Chapter 67. Tensile Behavior of As-Fabricated and Burner-Rig Exposed SiC/SiC Composites with Hi-Nicalon Type-S Fibers

  1. Hua-Tay Lin and
  2. Mrityunjay Singh
  1. H. M. Yun,
  2. J. A. Dicarlo,
  3. L. T. Ogbuji and
  4. Y. L. Chen

Published Online: 26 MAR 2008

DOI: 10.1002/9780470294741.ch67

26th Annual Conference on Composites, Advanced Ceramics, Materials, and Structures: A: Ceramic Engineering and Science Proceedings, Volume 23, Issue 3

26th Annual Conference on Composites, Advanced Ceramics, Materials, and Structures: A: Ceramic Engineering and Science Proceedings, Volume 23, Issue 3

How to Cite

Yun, H. M., Dicarlo, J. A., Ogbuji, L. T. and Chen, Y. L. (2002) Tensile Behavior of As-Fabricated and Burner-Rig Exposed SiC/SiC Composites with Hi-Nicalon Type-S Fibers, in 26th Annual Conference on Composites, Advanced Ceramics, Materials, and Structures: A: Ceramic Engineering and Science Proceedings, Volume 23, Issue 3 (eds H.-T. Lin and M. Singh), John Wiley & Sons, Inc., Hoboken, NJ, USA. doi: 10.1002/9780470294741.ch67

Author Information

  1. NASA Glenn Research Center, Cleveland, OH 44135

Publication History

  1. Published Online: 26 MAR 2008
  2. Published Print: 1 JAN 2002

ISBN Information

Print ISBN: 9780470375785

Online ISBN: 9780470294741

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Keywords:

  • ceramic matrix composites;
  • tensile;
  • volatilize;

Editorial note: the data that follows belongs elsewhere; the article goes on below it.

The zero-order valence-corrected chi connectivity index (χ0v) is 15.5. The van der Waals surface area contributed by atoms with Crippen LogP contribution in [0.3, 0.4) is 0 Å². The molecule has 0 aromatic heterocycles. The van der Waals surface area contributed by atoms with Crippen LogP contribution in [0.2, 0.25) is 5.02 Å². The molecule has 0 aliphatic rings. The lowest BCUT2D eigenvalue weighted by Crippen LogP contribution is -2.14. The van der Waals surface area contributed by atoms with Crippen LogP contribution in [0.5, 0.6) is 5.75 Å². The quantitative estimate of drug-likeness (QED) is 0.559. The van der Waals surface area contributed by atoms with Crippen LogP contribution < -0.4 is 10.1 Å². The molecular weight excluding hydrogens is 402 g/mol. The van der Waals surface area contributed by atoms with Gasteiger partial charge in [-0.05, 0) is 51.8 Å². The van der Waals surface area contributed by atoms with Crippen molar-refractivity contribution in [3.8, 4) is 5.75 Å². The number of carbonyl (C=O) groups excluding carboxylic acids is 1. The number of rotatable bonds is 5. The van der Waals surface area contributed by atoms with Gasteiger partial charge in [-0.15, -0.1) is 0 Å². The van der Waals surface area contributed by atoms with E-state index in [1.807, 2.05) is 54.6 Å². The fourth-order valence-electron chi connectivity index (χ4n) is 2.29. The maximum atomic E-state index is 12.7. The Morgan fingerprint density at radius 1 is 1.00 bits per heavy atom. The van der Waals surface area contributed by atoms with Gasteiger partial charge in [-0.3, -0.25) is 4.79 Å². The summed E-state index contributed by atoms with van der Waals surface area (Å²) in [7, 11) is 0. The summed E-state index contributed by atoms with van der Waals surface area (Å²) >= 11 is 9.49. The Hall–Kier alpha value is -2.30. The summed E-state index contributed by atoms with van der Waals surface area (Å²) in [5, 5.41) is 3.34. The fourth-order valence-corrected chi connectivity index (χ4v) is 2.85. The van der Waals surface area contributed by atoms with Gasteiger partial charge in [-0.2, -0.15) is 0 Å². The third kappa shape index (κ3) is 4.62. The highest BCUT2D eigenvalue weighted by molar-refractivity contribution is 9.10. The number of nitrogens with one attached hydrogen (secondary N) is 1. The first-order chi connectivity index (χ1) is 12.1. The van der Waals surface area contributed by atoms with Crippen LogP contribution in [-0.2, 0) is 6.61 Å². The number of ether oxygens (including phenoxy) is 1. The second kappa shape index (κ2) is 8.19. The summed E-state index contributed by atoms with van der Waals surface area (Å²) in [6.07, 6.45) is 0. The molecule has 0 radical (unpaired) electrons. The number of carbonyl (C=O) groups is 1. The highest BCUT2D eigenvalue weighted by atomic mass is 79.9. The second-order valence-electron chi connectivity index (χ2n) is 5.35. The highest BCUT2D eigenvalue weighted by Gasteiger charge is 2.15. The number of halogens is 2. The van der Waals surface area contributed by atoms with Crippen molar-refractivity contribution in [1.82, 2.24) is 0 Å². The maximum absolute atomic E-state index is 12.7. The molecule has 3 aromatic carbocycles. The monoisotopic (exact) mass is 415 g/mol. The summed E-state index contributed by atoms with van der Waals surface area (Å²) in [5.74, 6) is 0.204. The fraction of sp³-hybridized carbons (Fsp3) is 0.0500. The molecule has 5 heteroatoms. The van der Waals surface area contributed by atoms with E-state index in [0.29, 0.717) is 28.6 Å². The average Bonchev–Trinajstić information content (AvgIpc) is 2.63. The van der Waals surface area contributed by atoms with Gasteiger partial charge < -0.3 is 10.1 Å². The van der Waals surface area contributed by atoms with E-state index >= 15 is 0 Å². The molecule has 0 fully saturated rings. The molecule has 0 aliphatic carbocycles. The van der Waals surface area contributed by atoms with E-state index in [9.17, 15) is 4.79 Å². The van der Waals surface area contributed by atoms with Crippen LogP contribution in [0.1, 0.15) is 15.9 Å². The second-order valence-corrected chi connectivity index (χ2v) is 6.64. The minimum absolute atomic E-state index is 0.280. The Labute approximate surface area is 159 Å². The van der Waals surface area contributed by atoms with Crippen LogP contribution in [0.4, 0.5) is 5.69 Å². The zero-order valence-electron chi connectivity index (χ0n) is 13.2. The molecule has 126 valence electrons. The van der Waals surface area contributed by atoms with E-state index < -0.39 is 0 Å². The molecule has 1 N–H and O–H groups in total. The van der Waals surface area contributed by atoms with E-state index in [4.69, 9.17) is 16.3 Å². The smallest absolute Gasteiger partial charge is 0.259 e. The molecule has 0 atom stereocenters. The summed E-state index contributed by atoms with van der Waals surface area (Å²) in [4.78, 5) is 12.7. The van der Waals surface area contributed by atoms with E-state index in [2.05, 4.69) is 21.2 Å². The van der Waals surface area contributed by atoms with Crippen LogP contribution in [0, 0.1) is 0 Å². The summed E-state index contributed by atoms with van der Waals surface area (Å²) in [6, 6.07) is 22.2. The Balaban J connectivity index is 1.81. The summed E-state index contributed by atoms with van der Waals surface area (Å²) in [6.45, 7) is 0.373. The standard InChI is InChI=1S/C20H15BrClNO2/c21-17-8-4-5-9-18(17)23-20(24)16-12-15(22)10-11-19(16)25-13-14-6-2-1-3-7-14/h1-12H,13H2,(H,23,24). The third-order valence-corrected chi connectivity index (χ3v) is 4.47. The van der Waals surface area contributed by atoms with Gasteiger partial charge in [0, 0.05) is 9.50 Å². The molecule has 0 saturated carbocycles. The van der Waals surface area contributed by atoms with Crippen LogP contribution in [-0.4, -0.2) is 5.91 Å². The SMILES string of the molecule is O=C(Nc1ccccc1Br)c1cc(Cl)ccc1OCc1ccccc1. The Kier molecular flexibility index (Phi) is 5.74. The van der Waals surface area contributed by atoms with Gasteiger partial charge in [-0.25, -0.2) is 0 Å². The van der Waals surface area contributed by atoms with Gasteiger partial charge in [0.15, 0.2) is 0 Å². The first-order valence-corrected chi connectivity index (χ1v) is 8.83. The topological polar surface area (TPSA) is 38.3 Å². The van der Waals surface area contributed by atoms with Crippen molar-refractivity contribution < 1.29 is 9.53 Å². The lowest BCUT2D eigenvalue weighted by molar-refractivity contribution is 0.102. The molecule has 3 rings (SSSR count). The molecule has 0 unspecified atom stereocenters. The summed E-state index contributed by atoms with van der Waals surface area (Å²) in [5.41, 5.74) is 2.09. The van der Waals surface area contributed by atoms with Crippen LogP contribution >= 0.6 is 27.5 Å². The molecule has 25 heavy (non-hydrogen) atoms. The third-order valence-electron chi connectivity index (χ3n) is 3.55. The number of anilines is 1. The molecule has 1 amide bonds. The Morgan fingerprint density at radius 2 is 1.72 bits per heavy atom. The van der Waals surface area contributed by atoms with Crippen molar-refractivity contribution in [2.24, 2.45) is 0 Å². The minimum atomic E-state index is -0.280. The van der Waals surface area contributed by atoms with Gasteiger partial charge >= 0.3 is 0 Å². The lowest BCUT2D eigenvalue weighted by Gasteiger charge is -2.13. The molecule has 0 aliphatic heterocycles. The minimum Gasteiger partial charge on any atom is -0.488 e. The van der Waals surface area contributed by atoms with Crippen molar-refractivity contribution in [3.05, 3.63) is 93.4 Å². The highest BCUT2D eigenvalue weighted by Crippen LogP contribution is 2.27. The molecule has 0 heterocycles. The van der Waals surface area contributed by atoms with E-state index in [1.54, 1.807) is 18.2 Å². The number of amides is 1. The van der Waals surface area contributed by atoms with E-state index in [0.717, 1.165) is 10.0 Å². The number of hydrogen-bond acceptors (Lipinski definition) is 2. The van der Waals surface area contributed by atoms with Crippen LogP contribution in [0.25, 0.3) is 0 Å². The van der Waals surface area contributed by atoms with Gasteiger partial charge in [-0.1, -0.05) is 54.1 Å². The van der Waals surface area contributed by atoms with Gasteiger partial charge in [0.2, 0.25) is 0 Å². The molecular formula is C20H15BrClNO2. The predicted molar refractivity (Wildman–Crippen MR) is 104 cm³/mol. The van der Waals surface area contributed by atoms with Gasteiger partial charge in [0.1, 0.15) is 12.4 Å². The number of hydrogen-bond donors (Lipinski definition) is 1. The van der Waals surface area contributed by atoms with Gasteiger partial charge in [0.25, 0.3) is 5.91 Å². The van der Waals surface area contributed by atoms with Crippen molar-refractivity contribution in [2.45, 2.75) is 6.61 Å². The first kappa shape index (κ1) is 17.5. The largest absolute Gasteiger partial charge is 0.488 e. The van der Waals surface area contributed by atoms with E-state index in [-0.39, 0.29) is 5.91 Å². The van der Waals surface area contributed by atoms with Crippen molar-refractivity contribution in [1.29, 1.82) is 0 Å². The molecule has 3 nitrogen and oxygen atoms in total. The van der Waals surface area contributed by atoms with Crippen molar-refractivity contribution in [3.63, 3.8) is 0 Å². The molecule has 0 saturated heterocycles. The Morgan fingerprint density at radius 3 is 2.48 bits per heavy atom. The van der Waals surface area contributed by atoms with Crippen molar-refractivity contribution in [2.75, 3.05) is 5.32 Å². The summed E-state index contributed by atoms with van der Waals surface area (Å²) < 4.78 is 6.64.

• SiC/BN/SiC;
  • demonstrated

Summary

Tensile stress-strain curves were measured at room temperature and 1315°C for 2D-woven SiC/BN/SiC ceramic matrix composites (CMC) reinforced by two variations of Hi-Nicalon Type-S SiC fibers. These fibers, which contained a thin continuous carbon-rich layer on their as-produced surface, provided the as-fabricated CMC with good composite behavior and an ultimate strength and strain of −350 MPa and −0.5%, respectively. However, after un-stressed burner-rig exposure at 815°C for −100 hrs, CMC tensile specimens with cut edges and exposed interphases showed a significant decrease in ultimate properties with effectively no composite behavior. Microstructural observations show that the degradation was caused by internal fiber-fiber oxide bonding after removal of the carbon-rich fiber surface layer by the high-velocity combustion gases. On the other hand, SiC/BN/SiC CMC with Sylramic-iBN fibers without carbon-rich surfaces showed higher as-fabricated strength and no loss in strength after the same burner rig exposure. Based on the strong role of the carbon layer in these observations, a process method was developed and demonstrated for achieving better strength retention of Hi-Nicalon Type-S CMC during burner rig exposure. Other general approaches for minimizing this current deficiency with as-produced Type-S fibers are discussed.